If Irish Walls Could Talk


Today in Belfast, Northern Ireland, we took a little time away from speaking engagements for sightseeing in a city that still shows the marks of its violent conflicts, but which also welcomes visitors to its beautiful landscapes, dramatic murals, and Titanic celebrations.

I was most intrigued by the political murals, which are posted on buildings all over town. These competing murals have replaced bullets and bombs, but there’s no doubting the political passions of those who paint them.

One tourist book suggests there are about 300 murals in Belfast, and, indeed, they are popular tourist attractions. But they’re also deadly serious and express the competing passions of royalists and nationalists. Here are some I saw today. The one immediately below honors the memories of the victims of the 1981 hunger strike.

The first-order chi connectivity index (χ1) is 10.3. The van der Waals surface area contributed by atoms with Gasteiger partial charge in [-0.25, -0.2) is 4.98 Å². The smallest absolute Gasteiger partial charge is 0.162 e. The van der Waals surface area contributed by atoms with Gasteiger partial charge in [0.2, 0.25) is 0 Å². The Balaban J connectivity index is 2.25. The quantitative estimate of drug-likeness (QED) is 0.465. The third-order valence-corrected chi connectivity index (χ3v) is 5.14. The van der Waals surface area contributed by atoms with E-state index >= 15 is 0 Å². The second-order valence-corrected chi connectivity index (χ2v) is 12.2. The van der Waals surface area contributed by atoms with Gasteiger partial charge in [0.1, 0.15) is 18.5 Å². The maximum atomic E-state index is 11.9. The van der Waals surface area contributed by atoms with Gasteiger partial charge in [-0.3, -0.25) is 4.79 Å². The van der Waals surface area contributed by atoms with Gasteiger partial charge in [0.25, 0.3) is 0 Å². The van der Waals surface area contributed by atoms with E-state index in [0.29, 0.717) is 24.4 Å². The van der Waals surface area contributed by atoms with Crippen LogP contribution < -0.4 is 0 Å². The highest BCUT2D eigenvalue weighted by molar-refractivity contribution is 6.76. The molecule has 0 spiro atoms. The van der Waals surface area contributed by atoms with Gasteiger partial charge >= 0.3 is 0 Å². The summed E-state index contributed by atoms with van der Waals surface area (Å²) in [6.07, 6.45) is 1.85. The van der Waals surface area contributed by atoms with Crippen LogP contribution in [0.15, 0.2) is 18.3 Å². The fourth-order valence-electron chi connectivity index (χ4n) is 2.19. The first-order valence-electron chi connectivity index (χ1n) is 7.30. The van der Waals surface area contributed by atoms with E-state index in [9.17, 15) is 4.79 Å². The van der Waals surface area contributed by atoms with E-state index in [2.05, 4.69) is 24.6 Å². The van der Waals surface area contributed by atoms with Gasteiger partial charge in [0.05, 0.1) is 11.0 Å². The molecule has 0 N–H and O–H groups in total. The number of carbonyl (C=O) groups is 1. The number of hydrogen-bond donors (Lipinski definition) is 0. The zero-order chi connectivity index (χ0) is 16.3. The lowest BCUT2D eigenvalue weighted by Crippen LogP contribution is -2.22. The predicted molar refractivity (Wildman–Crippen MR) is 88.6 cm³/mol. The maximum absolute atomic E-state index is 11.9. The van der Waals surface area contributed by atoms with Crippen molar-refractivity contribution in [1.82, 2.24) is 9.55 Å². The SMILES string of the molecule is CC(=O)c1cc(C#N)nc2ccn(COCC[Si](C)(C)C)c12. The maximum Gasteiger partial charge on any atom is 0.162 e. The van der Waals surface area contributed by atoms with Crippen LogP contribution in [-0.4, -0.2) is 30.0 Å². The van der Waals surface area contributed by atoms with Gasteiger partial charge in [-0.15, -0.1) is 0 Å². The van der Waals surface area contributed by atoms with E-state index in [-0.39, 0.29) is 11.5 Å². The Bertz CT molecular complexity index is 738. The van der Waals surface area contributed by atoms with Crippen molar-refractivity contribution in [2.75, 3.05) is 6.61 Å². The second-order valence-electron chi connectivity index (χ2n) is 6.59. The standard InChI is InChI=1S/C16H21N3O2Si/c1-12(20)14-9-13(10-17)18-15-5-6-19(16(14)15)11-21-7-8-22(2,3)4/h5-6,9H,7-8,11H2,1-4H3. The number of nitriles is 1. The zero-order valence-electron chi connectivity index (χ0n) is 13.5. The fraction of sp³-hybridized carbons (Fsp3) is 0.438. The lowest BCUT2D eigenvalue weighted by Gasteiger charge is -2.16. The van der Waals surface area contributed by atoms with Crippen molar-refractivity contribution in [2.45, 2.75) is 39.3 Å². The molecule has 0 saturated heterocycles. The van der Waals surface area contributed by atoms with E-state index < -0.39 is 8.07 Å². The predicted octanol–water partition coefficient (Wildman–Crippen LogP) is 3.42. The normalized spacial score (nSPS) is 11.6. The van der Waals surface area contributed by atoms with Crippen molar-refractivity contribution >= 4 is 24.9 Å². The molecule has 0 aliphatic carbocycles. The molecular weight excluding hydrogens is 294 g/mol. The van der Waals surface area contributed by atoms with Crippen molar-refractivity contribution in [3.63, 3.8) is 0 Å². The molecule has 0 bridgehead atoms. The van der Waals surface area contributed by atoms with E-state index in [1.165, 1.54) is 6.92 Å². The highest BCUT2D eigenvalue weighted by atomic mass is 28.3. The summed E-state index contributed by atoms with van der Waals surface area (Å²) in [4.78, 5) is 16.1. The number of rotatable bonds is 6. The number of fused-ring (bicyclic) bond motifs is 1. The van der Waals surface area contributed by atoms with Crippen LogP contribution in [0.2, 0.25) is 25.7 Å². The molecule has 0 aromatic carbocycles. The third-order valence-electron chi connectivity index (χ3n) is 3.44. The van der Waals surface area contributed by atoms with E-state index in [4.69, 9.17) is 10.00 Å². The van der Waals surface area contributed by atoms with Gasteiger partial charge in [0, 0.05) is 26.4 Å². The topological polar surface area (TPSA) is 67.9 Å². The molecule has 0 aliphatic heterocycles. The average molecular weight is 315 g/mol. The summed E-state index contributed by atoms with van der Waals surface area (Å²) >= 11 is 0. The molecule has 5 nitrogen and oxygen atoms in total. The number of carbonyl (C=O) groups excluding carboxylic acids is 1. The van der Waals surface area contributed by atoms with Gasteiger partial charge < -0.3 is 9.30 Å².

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One thought on “If Irish Walls Could Talk

  1. Could never keep this straight, this is in Belfast, but one of the last pictures shows they would never submit to the Irish. The war is between Catholics and Protestants. Thank you for the pictures, didn’t realize this was smoldering in the back ground. I am of Irish decent and it hurts to think people still bear this pain.

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